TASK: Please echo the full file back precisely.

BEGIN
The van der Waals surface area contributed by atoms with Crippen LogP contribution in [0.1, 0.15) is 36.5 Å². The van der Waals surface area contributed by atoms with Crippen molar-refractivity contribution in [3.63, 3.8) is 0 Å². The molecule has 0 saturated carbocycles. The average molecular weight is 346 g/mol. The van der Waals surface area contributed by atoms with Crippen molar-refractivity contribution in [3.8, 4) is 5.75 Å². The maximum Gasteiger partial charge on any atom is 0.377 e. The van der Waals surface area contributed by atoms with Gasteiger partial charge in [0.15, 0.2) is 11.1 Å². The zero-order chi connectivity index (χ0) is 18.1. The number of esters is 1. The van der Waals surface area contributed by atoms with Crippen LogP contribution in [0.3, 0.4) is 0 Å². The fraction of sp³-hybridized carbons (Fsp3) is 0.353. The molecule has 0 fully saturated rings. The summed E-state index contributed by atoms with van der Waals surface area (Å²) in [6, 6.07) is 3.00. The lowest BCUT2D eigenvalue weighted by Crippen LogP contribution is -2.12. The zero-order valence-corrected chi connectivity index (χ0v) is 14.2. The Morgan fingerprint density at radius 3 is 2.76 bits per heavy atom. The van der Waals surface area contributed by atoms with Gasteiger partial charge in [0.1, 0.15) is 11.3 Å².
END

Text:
The van der Waals surface area contributed by atoms with Crippen LogP contribution in [0.1, 0.15) is 36.5 Å². The van der Waals surface area contributed by atoms with Crippen molar-refractivity contribution in [3.63, 3.8) is 0 Å². The molecule has 0 saturated carbocycles. The average molecular weight is 346 g/mol. The van der Waals surface area contributed by atoms with Crippen molar-refractivity contribution in [3.8, 4) is 5.75 Å². The maximum Gasteiger partial charge on any atom is 0.377 e. The van der Waals surface area contributed by atoms with Gasteiger partial charge in [0.15, 0.2) is 11.1 Å². The zero-order chi connectivity index (χ0) is 18.1. The number of esters is 1. The van der Waals surface area contributed by atoms with Crippen LogP contribution in [0.3, 0.4) is 0 Å². The fraction of sp³-hybridized carbons (Fsp3) is 0.353. The molecule has 0 fully saturated rings. The summed E-state index contributed by atoms with van der Waals surface area (Å²) in [6, 6.07) is 3.00. The lowest BCUT2D eigenvalue weighted by Crippen LogP contribution is -2.12. The zero-order valence-corrected chi connectivity index (χ0v) is 14.2. The Morgan fingerprint density at radius 3 is 2.76 bits per heavy atom. The van der Waals surface area contributed by atoms with Gasteiger partial charge in [0.1, 0.15) is 11.3 Å².